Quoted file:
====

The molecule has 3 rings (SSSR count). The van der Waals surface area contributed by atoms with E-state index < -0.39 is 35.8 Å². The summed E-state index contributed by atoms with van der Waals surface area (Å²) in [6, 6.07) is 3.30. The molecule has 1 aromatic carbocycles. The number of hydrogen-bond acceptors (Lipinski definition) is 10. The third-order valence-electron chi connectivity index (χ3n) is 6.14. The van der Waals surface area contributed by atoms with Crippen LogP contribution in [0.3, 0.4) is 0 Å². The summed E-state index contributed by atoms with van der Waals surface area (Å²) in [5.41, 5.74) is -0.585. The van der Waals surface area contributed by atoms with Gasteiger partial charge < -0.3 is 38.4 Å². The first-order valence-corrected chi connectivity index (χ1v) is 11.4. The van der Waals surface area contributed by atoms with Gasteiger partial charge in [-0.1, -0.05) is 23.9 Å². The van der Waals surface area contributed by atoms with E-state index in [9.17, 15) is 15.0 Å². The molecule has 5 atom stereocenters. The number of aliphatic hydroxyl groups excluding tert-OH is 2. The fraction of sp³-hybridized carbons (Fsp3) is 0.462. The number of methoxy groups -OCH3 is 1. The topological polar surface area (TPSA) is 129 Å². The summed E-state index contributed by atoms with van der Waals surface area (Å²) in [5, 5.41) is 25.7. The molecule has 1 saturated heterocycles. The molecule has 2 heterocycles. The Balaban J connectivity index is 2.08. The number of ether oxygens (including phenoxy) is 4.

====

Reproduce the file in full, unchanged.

The molecule has 3 rings (SSSR count). The van der Waals surface area contributed by atoms with E-state index < -0.39 is 35.8 Å². The summed E-state index contributed by atoms with van der Waals surface area (Å²) in [6, 6.07) is 3.30. The molecule has 1 aromatic carbocycles. The number of hydrogen-bond acceptors (Lipinski definition) is 10. The third-order valence-electron chi connectivity index (χ3n) is 6.14. The van der Waals surface area contributed by atoms with Crippen LogP contribution in [0.3, 0.4) is 0 Å². The summed E-state index contributed by atoms with van der Waals surface area (Å²) in [5.41, 5.74) is -0.585. The van der Waals surface area contributed by atoms with Gasteiger partial charge < -0.3 is 38.4 Å². The first-order valence-corrected chi connectivity index (χ1v) is 11.4. The van der Waals surface area contributed by atoms with Gasteiger partial charge in [-0.1, -0.05) is 23.9 Å². The van der Waals surface area contributed by atoms with E-state index in [9.17, 15) is 15.0 Å². The molecule has 5 atom stereocenters. The number of aliphatic hydroxyl groups excluding tert-OH is 2. The fraction of sp³-hybridized carbons (Fsp3) is 0.462. The number of methoxy groups -OCH3 is 1. The topological polar surface area (TPSA) is 129 Å². The summed E-state index contributed by atoms with van der Waals surface area (Å²) in [5, 5.41) is 25.7. The molecule has 1 saturated heterocycles. The molecule has 2 heterocycles. The Balaban J connectivity index is 2.08. The number of ether oxygens (including phenoxy) is 4.